Monday, December 19, 2011
This weekend I bought out a woodworking shop. It wasn't planned. I just sort of happened. Someone Desi knows told her he couldn't work any more because of his health and needed some money for medical bills. He produced a list of his tools and Desi brought it home to me. Thanks to Zim and his truck, I was able to go out Saturday and take the whole lot off his hands.
I paid $1,750 for the whole bit, which is too much, but it was for a good cause. By my guess I would have paid $2,370 for all those tools new. Some of the tools are decidedly not new. The old table saw and sand paper of dubious value notwithstanding, I paid 80% of what it would have cost in a raid on Lowe's.
So, now I have a nearly complete woodworking studio. The highlights are: table saw, 3 routers, rotary cutter, jig saw, joiner, miter saw, and compressor with nail and staple guns. I have a complete inventory drawn up. To finish it off I would probably need a planer, drill press, band saw, and lathe.
Thursday, December 08, 2011
This is supposed to be the bust of Stephen Colbert, but it kind of reminds me of that scene from Total Recall. Travesty, both the movie and the print.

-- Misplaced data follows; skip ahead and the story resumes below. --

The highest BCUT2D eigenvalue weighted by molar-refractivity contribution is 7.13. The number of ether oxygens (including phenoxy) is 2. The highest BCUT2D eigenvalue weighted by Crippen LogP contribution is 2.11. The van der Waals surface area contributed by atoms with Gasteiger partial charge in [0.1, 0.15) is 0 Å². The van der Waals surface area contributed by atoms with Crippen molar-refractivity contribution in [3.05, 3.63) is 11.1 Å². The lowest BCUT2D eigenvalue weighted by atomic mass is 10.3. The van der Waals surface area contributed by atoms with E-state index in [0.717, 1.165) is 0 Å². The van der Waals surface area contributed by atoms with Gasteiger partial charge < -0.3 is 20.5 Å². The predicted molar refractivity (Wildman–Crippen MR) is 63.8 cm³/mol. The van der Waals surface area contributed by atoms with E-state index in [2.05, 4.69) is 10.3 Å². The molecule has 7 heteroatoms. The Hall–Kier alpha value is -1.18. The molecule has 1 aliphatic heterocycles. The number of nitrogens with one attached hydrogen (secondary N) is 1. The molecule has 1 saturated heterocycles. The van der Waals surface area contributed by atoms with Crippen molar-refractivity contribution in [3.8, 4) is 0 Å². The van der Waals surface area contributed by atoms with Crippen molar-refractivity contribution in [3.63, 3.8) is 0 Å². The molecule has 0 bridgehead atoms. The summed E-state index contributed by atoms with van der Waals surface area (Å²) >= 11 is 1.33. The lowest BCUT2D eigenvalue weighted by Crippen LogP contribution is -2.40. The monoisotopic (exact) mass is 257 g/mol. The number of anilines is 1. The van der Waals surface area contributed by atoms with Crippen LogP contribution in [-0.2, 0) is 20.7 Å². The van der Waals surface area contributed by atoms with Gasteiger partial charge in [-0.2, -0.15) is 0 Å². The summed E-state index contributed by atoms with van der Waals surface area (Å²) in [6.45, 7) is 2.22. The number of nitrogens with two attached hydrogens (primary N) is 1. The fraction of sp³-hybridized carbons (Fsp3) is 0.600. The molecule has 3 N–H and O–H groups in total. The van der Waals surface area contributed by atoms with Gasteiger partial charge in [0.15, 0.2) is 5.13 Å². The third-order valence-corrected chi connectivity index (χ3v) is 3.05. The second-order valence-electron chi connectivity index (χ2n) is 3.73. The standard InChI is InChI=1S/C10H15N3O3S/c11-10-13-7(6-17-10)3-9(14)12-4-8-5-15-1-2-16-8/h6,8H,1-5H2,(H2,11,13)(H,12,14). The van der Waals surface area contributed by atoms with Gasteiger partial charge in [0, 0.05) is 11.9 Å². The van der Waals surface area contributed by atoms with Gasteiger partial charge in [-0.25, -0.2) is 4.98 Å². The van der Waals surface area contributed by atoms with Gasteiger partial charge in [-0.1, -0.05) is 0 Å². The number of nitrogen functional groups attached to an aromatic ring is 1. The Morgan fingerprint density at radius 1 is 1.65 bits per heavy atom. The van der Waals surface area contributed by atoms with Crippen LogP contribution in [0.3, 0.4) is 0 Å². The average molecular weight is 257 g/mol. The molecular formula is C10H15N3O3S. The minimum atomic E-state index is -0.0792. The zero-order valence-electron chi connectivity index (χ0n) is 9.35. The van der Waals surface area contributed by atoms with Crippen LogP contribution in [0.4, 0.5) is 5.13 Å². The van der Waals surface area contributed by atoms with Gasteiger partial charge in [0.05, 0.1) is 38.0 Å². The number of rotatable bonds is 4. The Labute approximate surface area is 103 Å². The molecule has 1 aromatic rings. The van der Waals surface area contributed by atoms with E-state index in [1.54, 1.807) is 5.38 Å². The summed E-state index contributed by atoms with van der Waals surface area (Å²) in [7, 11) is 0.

I've been troubled by this issue from the start. All my big prints have failed in similar fashion, most regrettably the Makerbot plates for Mendel parts. Small prints are no trouble. It seems happen most during the travel phase of the print, as it moves any long distance without extrusion. I've tried a lot of things, including slowing the entire print, travel and all, down to a crawl.
The famous Art of Failure article describes this problem as an issue with insufficient current. I've been playing with the current on the motors a lot. I turn them up until they stutter from too much juice, and I can't seem to make any headway.
I have to solve this, though, because students are going to want to print some largish things.